Searching System

Searching System

 

an automatic control system in which the control actions are changed automatically by a search technique in order to achieve optimal (in some sense) control of an object; the characteristics of the object or the external disturbances may change in a way not known in advance. The principle of automatic search is the basis of the action of adaptive systems.

A searching system differs fundamentally from servomechanisms, stabilization systems without search functions, and programmed regulatory systems. In these other systems, a discrepancy between given values of the parameters being regulated and their current or average values is reduced to permissible limits by an action on the control variables x(t); the action depends on this discrepancy. In this operation, it is necessary that the ratio between the output parameters y(t) of the controlled object and the input parameters x(t) not change the sign:

It is common, however, for a number of various objects or technological and other processes to have static and dynamic characteristics that can change randomly. Examples of this are the flight of an airplane, combustion processes, and many chemical reactions. In these cases, in addition to violation of condition (1), there is often a static interdependence of the extremal type between the target functions, which describe the control goal, and the input action. In such systems, the amount of initial information about the object is inadequate to achieve the control goal. The natural way to supply missing information is to determine it during the operation process.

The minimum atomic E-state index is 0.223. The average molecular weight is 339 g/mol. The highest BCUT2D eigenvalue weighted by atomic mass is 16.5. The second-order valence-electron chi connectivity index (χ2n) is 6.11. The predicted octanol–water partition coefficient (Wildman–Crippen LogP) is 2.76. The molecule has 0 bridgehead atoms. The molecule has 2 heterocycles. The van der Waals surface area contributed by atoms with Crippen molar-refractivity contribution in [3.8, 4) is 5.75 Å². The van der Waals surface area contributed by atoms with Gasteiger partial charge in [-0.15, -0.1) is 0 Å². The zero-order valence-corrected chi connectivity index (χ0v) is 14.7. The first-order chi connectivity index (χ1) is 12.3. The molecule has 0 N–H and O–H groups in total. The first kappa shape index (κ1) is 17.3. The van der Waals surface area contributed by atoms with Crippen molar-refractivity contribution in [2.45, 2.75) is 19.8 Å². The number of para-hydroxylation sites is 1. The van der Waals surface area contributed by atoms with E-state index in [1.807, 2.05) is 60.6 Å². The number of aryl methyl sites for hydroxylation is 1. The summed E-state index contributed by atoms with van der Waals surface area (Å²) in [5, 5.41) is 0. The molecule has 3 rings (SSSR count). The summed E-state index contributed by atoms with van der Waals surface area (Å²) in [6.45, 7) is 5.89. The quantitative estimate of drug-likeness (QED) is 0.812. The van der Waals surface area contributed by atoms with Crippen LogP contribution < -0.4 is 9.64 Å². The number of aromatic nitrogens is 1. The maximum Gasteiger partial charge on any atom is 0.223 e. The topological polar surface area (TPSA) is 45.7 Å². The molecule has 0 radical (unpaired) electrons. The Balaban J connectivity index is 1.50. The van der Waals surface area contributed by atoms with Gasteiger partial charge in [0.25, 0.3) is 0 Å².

Figure 1. Block diagram of a searching system: (CE) control elements, (SO) search-organization unit, (GU) goal-generating unit; (t) is the control action, (t) is the external disturbance, ӯ(t) is the output parameter, (t) is the correction action, (t) is the goal-control index (a functional), q̄(t) are the command signals

Figure 1 shows a block diagram of a searching system. The state of the controlled object is determined by control actions x̄(t)= [x1(t), …;, xm(t)], external disturbances (t) =[f1(t), …, fk(t)]. and output parameters (t) = [y1(t), …, yn(t)]. A searching system includes a unit to formulate the control goal, a unit to organize the search, and the control elements. The goal-generating unit consists of measuring and computing devices; depending on the object condition it generates the control-goal index [x(t)]. The functional [x(t)] may change and readjust depending on variables (t) = [v1(t), …, v1(t)]. The search-organization unit includes logic control devices that are dependent on change in [x(t)]; it generates the command signals (t) required to bring the system close to the assigned value of the control-goal index.